With the ball at the 41-yard line, Ohio State could not contain LB Chase Hoobler, a redshirt freshman from—you guessed it—Ohio, more specifically jam-happy Orrville. He sacked Miller, one of six that the Hoosiers and their 107th ranked defense in that category recorded on the afternoon. Still, the young QB recognized pressure on 3rd and 19 and hit Chris Fields for a beauty of a pass over the middle.

Appearing more comfortable, Miller could have tucked the ball on 2nd & 11, but instead, he kept his eyes downfield and threw a 25-yard strike to a wide-open Zach Boren. Another third down saw Miller trying to find Philly in the end zone. Despite the WR being pushed, prodded, tripped, felt up, and nearly impregnated, no flag was thrown and the pass fell incomplete. Basil's 36-yard field goal attempt was good, and the score was tied, 10-10. 

On the kickoff, Ryan Shazier consumed the one soul he's guaranteed per game when he laid out freshman returner Kenny Mullen. Bradley Roby, wanting to join the party, popped Wynn after an 8-yard gain on an option pitch. It wasn't enough to deter Wynn from doing the same, albeit to the right side of the field this time.

John Simon, destroyer of many men, sacked Roberson and on 3rd down, with great coverage by Ohio State for once in the game, he was forced to throw the ball out of bounds.

Boom, suddenly deciding he was in a dance-off against Braxton, hit a hole up the middle and zig-zagged his way to a 48-yard gain. Hyde gave Boom a breather and picked up a few more yards to set up a third and 3, and somehow thinking this was the perfect opportunity for the mythical swing pass, the OSU offense was stopped for a loss when Boom caught it right in front of an IU defender.

Luckily, Basil is the spice of life and nailed a 45-yarder, his 12th field goal in a row. Hail Zorp Basil!

Indiana's next drive included two third downs that Roberson was able to move the chains on due to terrific timing and a smooth catch in traffic by Jay McCants.

Then, with Christian Bryant getting beat on the coverage, Hughes hauled in a deep ball for 43 yards. Bryant's PI call was declined, and IU was set up at the OSU 11-yard line. Thanks to Simon and Goebel, who each played spectacularly, the Hoosiers settled for a field goal, and the 13-all score held until halftime.

On the first play from scrimmage in the second half, Boom boomed his way down the right sideline for a 40-yard gain. After that, a swing pass to Philly, while a welcome idea in theory, lost yards yet again. Black's sack on Miller led to a 3rd & 18, and a deep ball in double coverage to Fields was picked off at the 2 by Webb, his first career interception.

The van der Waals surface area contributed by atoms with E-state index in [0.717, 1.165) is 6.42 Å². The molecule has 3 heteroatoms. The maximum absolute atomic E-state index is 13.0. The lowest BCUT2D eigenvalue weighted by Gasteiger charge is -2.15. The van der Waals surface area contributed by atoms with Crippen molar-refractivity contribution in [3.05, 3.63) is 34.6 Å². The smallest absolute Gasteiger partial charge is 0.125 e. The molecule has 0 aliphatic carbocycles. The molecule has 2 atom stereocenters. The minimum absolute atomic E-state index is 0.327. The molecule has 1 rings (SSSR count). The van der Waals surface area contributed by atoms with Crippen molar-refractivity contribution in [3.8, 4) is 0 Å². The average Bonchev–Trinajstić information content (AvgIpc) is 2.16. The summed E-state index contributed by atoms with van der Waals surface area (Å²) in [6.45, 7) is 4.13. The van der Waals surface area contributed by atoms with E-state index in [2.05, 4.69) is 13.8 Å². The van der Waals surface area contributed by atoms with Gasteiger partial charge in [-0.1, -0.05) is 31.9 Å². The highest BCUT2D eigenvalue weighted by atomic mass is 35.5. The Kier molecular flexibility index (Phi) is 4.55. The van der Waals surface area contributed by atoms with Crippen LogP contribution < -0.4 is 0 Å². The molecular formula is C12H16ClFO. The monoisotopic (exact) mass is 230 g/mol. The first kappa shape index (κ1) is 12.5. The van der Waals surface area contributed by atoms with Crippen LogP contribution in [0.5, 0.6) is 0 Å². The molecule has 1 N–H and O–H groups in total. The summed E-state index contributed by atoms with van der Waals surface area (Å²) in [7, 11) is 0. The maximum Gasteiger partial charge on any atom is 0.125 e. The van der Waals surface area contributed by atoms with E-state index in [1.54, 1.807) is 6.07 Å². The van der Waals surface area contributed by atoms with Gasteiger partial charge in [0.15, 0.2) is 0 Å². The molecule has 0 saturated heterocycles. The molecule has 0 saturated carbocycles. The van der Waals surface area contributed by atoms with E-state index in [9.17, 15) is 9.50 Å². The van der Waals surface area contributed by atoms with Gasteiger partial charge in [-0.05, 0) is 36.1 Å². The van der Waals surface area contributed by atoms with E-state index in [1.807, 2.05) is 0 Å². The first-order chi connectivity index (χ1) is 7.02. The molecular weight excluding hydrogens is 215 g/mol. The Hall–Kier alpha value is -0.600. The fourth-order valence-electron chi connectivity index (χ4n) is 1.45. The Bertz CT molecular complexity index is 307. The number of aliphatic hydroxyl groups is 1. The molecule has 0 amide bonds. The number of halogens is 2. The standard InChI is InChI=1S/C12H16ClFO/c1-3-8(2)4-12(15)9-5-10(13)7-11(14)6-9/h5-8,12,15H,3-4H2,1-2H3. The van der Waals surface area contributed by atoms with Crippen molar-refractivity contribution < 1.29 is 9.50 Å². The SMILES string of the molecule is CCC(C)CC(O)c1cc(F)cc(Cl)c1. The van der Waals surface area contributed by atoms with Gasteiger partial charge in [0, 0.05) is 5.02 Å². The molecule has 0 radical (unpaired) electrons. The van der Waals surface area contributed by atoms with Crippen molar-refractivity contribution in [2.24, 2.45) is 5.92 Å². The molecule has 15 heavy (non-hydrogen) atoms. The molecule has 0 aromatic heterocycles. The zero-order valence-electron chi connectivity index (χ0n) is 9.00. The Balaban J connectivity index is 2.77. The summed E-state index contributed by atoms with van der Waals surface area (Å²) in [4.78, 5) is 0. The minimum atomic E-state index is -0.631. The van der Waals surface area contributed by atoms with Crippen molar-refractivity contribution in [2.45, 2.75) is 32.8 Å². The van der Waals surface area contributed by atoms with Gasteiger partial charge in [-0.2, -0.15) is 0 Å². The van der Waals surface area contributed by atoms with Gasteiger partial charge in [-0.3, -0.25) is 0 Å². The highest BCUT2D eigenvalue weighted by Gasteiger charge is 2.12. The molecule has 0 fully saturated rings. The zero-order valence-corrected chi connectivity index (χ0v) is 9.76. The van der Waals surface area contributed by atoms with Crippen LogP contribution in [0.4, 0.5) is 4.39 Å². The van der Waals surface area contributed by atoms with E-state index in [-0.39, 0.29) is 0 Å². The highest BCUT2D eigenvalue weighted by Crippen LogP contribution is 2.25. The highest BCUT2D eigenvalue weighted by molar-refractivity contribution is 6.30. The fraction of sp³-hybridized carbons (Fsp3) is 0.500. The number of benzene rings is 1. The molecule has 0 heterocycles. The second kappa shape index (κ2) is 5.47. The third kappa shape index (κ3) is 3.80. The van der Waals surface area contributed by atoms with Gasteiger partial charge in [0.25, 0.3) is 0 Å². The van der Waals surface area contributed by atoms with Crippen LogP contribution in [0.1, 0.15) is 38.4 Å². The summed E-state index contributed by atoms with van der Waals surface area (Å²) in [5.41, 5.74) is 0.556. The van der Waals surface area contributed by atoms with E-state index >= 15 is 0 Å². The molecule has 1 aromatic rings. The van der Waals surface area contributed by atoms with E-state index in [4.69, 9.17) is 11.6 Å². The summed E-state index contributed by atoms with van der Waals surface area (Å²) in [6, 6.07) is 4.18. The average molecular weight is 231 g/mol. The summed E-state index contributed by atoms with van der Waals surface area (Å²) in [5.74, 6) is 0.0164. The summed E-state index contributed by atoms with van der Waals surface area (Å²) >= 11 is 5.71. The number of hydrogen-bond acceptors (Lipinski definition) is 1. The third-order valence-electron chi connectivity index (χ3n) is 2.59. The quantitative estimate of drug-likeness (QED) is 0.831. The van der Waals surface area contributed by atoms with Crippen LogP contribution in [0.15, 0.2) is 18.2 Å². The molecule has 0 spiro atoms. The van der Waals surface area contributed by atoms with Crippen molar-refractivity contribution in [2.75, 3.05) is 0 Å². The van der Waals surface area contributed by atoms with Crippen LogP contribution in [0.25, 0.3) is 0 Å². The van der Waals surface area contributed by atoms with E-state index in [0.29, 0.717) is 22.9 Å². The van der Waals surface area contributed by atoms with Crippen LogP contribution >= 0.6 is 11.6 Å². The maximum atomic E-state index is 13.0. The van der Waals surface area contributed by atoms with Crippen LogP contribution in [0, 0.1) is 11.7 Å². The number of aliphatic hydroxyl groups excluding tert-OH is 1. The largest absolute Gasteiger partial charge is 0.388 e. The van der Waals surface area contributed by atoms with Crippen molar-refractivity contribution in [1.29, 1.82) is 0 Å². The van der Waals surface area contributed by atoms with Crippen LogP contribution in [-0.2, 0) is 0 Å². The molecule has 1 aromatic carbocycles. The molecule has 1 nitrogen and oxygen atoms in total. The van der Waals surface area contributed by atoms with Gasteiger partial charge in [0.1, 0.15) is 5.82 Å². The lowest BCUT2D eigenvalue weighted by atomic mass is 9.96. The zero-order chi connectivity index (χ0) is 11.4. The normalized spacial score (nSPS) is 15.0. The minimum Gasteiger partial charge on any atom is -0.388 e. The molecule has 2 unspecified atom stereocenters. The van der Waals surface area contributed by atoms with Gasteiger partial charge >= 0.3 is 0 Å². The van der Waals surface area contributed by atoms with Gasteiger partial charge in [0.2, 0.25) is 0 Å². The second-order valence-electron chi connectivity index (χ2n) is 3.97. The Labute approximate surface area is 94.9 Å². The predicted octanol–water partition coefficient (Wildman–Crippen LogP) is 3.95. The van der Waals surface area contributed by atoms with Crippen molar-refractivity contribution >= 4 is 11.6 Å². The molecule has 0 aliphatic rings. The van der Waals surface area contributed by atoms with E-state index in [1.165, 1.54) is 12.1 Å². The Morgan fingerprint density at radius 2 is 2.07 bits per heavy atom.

Fortunately, the armpunt was successful. The Silver Bullets forced a rare three-and-out, and the OSU offense went back to the running game. Miller tap danced his way out of bounds and to a first down, and Boom added a 19-yard run up the middle and then a 15-yard run to the left that cumulated in an end zone dive.

Indiana answered right back when Roberson targeted Hughes for a 34-yard TD midway through the third quarter. 

Not to suggest that Ohio State is the villain of this story because they aren'tBraxton. Why'd it have to be Braxton?

The next drive for Ohio State was a whirlwind. Philly Brown caught his second pass of the day, for positive yards, and Hyde, with a nifty spin move, managed to stay on his feet for a 22-yard gain, but Fields was called for the hold (drink!) and a spot foul. On the same play, Shugarts went down with an injury before he was able to record a false start (no drink!), and freshman Antonio Underwood replaced him. 

Boom, Miller, and Hyde combined to move the ball from the OSU 35-yard line to the IU 9-yard line, aided in part from a roughing the passer call on Black. However, Miller was sacked by LB Leon Beckum. A 3rd & 20 was nothing to the freshman phenom who foxtrotted to the end zone for his second TD.

At the end of the third quarter, the Scarlet and Gray had seized the lead, 27-20, and they would not relinquish it.

Still, Indiana was able to drive down the field thanks to Roberson making plays with his feet and arm. Simon and Big Hank decided to take matters into their own hands and dropped the QB for a loss, which set up a third down that was almost converted if not for a Ted Bolser drop. A 35-yard field goal attempt became a 40-yard one after a false start, and Ewald hooked it to the left. 

With the ball back, the Ohio State offense felt like gifting the fanbase with a few heart attacks. Boom uncharacteristically fumbled, and on the recovery, Miller managed to keep the ball for the Bucks, but was shaken up on the play. However, it was Boom who needed help off the field (he would later return) while Miller jitterbugged to a first down.

A sack and a 3rd & 16 later, Webb smacked Miller as he released the ball, an incompletion to Brown. The QB's right hip took the brunt of the damage, though it wasn't enough to keep him out of the game.

After Houston was stopped by Big Hank and Roberson threw the ball out of bounds, he found Hughes across the middle (drink!) for a first down. At long last figuring it out, Travis Howard was ready the next play and intercepted the pass and ran it back to the 42-yard line. 

El Guapo, wanting to get in on the long run action, hit the right side for a 48-yard gain. He came back in for the TD two plays later to reach the final score of 34-20. 

With just under 3 minutes left in the game, the Ohio State defense said, "Indiana...let it go", and after a Michael Bennett sack, the Hoosiers finally came to terms with the relationship they have with their father.

For the Buckeyes, they still have issues when it comes to everything that's not the running game, the kicking game, and the front four. Even so, the win will probably put them back in the top 25 before they take their show on the road to West Lafeyette, looking to avenge the demons of 2009.